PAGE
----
Symptoms and Treatments of Keratosis Pilaris | Dermatology

Keratosis Pilaris

What is keratosis pilaris?

Keratosis pilaris is a common, harmless skin condition that causes rough, dry patches and small bumps, usually on the arms, thighs, cheeks, or buttocks. The bumps do not generally hurt or itch.

Keratosis pilaris is often considered a different type of normal skin. It cannot be cured or prevented. But you can treat it with the emollients and creams prescribed to help improve the appearance of the skin. The condition usually resolves by the age of 30.

What are the symptoms of keratosis pilaris?

One of the most prominent symptoms of keratosis pilaris is its appearance. The bumps on the skin resemble goosebumps or the skin of a swollen chicken. Consequently, it is known as “chicken skin”.

The bumps can appear anywhere on the skin where hair follicles are located, so they will never appear on the soles of your feet or the palms of your hands. Keratosis pilaris is most commonly found in the arms and thighs. Plus, it can extend to the forearms and legs.

Other associated symptoms include:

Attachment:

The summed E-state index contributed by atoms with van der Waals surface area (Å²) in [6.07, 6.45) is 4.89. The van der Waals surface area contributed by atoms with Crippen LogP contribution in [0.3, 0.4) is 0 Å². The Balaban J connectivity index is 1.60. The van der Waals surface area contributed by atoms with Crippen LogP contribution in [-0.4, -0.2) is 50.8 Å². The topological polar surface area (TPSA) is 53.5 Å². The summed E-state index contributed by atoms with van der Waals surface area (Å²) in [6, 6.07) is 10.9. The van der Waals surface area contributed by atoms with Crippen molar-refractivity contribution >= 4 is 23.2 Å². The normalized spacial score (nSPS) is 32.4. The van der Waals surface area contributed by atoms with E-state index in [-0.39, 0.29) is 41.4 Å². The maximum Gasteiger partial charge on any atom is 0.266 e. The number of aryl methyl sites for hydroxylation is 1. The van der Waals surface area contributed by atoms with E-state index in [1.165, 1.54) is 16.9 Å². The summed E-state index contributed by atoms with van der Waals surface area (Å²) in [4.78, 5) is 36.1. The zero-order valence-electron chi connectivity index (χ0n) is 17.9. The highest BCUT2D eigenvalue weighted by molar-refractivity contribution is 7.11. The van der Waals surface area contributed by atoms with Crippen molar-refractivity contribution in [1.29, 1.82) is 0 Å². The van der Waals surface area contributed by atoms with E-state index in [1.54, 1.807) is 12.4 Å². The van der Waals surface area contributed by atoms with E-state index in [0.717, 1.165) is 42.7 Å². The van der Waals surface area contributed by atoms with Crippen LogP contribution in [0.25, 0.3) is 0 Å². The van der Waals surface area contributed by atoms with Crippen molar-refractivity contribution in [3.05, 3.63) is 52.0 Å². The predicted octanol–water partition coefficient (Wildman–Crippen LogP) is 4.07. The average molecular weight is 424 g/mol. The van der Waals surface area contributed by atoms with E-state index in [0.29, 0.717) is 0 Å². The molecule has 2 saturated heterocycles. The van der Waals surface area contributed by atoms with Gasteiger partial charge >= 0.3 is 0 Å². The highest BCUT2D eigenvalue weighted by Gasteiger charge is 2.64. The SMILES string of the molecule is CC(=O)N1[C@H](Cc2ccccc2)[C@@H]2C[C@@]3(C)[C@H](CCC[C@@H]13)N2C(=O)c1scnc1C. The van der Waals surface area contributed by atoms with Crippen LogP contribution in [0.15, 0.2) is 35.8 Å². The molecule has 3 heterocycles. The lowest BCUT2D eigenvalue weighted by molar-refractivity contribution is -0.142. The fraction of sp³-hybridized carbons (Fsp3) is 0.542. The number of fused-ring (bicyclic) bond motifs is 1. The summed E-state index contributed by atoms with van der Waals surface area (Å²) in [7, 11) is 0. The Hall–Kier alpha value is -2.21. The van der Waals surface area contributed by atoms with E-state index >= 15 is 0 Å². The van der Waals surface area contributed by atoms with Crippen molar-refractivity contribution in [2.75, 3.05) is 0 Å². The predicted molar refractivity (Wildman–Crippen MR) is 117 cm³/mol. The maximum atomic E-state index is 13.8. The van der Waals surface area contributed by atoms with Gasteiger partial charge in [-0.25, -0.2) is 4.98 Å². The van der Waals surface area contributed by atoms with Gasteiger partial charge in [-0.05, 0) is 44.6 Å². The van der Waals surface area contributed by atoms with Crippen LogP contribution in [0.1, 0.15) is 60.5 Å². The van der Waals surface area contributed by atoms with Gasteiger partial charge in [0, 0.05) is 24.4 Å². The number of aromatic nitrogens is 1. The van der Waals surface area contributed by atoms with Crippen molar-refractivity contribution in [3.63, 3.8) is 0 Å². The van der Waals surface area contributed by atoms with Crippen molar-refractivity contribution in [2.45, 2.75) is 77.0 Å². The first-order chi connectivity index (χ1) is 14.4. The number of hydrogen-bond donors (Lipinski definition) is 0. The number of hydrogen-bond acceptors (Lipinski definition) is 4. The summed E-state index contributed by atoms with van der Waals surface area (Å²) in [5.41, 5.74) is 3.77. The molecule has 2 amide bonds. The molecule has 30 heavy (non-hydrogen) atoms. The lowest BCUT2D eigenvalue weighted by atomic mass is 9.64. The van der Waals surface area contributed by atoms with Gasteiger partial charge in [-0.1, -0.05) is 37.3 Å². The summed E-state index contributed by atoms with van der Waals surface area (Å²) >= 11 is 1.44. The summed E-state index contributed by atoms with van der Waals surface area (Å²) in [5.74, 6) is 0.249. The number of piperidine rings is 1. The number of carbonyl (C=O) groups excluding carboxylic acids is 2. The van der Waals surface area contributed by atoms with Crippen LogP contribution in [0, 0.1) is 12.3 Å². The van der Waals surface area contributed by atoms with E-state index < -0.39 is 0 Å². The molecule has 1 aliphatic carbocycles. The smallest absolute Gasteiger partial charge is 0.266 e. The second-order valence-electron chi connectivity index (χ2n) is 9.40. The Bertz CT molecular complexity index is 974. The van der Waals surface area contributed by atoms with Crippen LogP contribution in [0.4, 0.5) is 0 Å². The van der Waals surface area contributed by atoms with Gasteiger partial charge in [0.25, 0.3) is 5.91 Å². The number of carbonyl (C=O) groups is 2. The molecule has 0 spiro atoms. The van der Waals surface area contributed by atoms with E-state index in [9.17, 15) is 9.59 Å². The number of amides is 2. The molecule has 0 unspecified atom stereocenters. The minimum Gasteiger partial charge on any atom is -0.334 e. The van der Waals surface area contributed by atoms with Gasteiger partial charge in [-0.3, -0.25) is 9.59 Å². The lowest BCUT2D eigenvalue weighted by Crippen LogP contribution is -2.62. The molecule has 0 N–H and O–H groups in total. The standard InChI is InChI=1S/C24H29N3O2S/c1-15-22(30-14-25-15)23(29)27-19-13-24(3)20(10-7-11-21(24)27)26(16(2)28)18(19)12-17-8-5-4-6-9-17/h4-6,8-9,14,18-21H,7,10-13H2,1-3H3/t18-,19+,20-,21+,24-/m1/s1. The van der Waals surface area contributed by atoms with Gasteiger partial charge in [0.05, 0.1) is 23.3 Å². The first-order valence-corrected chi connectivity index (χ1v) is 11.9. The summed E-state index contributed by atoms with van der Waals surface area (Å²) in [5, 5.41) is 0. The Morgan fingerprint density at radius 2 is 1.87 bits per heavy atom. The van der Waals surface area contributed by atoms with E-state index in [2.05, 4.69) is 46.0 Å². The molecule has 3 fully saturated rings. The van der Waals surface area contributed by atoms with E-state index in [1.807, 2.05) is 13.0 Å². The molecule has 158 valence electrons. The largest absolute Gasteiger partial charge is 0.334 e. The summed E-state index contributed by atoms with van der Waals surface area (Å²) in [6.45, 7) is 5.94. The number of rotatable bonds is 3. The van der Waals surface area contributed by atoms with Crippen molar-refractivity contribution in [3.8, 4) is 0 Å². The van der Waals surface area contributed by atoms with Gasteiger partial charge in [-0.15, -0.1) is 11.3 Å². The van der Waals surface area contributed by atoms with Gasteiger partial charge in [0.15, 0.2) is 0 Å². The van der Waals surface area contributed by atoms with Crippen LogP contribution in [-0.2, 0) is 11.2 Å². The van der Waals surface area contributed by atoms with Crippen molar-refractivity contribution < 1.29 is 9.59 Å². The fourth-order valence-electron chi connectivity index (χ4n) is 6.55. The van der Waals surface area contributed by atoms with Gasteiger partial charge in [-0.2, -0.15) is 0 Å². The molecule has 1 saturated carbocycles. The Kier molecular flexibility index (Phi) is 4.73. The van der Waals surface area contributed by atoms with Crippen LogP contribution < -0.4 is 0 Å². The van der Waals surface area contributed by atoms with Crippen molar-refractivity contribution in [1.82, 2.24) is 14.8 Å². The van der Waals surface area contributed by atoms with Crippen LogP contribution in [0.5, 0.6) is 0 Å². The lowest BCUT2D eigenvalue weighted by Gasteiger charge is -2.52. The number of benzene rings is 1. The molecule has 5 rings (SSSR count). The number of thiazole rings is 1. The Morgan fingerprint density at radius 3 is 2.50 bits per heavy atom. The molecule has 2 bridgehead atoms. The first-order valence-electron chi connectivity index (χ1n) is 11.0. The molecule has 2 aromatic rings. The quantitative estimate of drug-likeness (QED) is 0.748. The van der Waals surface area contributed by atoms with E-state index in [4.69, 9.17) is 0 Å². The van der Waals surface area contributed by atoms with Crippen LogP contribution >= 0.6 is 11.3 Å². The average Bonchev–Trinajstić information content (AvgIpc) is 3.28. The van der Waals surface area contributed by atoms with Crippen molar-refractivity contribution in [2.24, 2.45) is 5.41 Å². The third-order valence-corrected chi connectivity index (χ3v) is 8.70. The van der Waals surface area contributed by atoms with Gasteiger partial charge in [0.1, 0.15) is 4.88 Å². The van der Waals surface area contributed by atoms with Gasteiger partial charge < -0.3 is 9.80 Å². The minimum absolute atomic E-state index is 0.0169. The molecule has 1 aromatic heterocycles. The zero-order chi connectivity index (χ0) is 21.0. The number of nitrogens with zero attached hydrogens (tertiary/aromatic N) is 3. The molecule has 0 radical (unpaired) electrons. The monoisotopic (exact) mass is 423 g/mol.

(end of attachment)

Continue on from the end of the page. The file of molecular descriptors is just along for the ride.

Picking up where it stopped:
• Mild redness or redness around the bumps
  • Skin irritation and itching
  • Dry skin
  • Sandpaper-like bumps
  • Bumps that can appear in different colours depending on skin colour (flesh-coloured, white, red, pink, brown, or black)

What causes keratosis pilaris?

Keratosis pilaris results from the buildup of keratin, which is the protein that protects the skin from infections and other harmful things. The buildup forms a plug that prevents hair follicles from opening, but doctors don’t know what triggers the buildup.

If you have dry skin, you are more likely to develop keratosis pilaris. It is usually worse in the winter months when the humidity is lower in the air, then it may wane in the summer. It often affects people with certain skin conditions, including eczema (also called atopic dermatitis).

How do dermatologists treat keratosis pilaris?

This skin condition is harmless, so there is no need to treat it.

If itching, dryness, or the appearance of your skin bothers you, treatment can help. A dermatologist can create a treatment plan that addresses your concerns. Below is a description of what a treatment plan might include:

Relieve the itch and dryness: A creamy moisturizer can soothe itching and dryness. Most saturating creams used to treat keratosis pilaris contain one of the accompanying fixings:

  • Urea
  • Lactic acid

Diminish the bumpy appearance: To reduce bumps and improve the texture of your skin, dermatologists often recommend exfoliation (removing dead skin cells from the surface of the skin). Your dermatologist may recommend gently removing dead skin using a loofah or an exfoliating kit at home.

Your dermatologist may also prescribe medication that removes dead skin cells. The medicine that can help often contains one of the following ingredients:

  • Alpha hydroxy acid
  • Glycolic acid
  • Lactic acid
  • A retinoid (adapalene, retinol, tazarotene, tretinoin)
  • Salicylic acid
  • Urea